Since my previous article, the investigative website Shepway Vox has published its own second article on the state of affairs at the three sections of KCC Children Services and Young People’s Directorate, which are responsible for SEND issues, namely Special Education Needs and Disability, and Integrated Children's Services itself divided into a further two sections: North and West Kent; and South and East Kent. 

Education and Health Care Plans
The invaluable IPSEA website has a major section on EHC needs assessments, which is divided into five parts and offers invaluable advice at all stages of the process: Asking for an EHC needs assessment; What happens in an EHC needs assessment; What to do when you receive your draft EHC plan; What to do when you receive your final EHC plan; and EHC needs assessment FAQs. Along the way there are draft letters for parents to use, to cover the main contingencies. The IPSEA advice is for parents to make their own request for an Assessment in most cases, which will allow them the opportunity to draw on the evidence of independent specialists such as educational psychologists, although many are appreciative of a supportive school carrying out the task.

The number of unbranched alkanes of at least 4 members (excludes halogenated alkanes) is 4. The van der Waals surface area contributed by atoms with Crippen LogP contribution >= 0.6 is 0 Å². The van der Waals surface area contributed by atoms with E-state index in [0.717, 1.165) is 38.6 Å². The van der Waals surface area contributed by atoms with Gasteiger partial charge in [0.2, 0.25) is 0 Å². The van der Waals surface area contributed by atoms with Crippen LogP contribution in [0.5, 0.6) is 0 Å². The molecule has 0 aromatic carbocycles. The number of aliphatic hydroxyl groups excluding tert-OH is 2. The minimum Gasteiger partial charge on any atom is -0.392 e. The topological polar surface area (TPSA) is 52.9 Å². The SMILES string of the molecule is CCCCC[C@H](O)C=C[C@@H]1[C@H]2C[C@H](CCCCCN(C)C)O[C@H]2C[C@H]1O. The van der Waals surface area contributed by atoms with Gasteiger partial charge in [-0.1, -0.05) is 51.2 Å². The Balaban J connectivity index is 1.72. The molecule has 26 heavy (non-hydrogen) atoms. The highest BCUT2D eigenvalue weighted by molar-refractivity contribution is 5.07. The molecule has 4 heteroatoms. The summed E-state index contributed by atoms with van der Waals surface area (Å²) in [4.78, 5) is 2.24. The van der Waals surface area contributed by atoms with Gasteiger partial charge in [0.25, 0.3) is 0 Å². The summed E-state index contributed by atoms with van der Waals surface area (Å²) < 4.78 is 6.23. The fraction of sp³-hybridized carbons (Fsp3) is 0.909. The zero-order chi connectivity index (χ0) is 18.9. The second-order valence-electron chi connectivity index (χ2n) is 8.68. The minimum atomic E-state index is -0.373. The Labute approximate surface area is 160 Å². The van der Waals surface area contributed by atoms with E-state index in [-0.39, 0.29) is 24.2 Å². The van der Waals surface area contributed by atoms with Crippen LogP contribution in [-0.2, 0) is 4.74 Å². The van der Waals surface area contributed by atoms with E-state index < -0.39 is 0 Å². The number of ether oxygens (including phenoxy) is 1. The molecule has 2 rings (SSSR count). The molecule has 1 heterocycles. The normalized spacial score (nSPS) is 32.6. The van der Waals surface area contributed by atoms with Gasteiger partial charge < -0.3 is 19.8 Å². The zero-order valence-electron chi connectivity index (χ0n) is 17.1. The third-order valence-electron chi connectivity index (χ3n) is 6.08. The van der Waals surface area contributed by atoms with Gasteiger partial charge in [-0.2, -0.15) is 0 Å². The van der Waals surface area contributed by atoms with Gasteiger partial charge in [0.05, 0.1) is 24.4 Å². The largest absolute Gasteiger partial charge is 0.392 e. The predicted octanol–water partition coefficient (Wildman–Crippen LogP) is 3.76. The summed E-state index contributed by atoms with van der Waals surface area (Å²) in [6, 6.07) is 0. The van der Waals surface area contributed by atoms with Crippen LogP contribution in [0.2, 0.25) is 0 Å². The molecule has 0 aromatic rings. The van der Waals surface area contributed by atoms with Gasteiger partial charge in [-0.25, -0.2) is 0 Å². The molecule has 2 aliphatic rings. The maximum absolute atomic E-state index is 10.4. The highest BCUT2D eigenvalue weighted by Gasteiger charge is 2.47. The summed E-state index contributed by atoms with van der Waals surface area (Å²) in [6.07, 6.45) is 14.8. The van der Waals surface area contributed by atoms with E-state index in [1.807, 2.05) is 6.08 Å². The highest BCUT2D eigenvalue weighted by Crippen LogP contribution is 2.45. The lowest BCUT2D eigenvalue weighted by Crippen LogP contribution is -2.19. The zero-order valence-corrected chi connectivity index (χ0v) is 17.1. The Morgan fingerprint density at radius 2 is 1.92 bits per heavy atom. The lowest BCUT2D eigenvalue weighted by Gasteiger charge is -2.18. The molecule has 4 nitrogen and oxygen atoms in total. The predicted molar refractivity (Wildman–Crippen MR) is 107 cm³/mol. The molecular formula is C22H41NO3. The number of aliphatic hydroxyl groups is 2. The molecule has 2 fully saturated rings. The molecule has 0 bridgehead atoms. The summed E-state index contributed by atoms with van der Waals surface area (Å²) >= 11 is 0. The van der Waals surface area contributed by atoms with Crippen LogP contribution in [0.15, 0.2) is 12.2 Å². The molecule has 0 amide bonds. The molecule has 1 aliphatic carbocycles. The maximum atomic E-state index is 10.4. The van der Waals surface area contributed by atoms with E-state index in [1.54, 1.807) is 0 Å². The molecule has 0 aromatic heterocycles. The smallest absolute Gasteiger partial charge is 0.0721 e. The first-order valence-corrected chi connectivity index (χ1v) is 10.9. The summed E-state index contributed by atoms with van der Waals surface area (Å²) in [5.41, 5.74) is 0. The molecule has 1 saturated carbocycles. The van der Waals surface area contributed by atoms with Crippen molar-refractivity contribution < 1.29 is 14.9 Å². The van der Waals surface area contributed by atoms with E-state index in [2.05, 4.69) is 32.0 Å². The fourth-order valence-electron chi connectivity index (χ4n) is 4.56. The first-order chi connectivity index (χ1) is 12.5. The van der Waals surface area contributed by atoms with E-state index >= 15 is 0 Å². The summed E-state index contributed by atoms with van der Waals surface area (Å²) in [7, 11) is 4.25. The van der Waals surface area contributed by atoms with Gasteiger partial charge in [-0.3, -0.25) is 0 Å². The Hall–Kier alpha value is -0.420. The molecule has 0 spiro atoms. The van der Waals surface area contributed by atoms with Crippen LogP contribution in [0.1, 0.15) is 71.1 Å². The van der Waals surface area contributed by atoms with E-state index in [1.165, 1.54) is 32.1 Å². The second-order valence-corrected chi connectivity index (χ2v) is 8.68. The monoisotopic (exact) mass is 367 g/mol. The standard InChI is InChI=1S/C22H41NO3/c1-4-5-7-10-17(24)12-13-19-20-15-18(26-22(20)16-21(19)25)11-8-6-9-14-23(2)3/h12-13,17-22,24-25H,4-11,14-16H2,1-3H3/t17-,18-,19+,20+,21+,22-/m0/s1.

The KM item also reports that ‘Currently, KCC turn down more than 25% of requests for EHCPs. This is some way off the reality, with over a third of requests being turned down in 2020-21, either by refusal to assess for an EHCP or declining to issue a Plan after assessment. The KHCP application outcomes are summarised in the table below, drawn from the KCC data provided. This follows the progress of requests for an EHCP for the year 2021-22. Numbers between stages are not consistent, as many cases cross over the beginning and end of each school year.   

Outcomes of Requests for Consideration of the
award of an Education and  Health Care Plan by
Kent County Council, 2020-21 
 Action and Decision  Number
Requests for Assessment by Schools  1347
Requests for Assessment by Parents 2567
Requests to Assess Withdrawn 52
Requests to Assess Declined 1143
Statutory Assessments Carried Out* 2933
EHCP Plans Issued 2899
Requests for EHCP Plans Declined 233
EHCP Plans Agreed 2940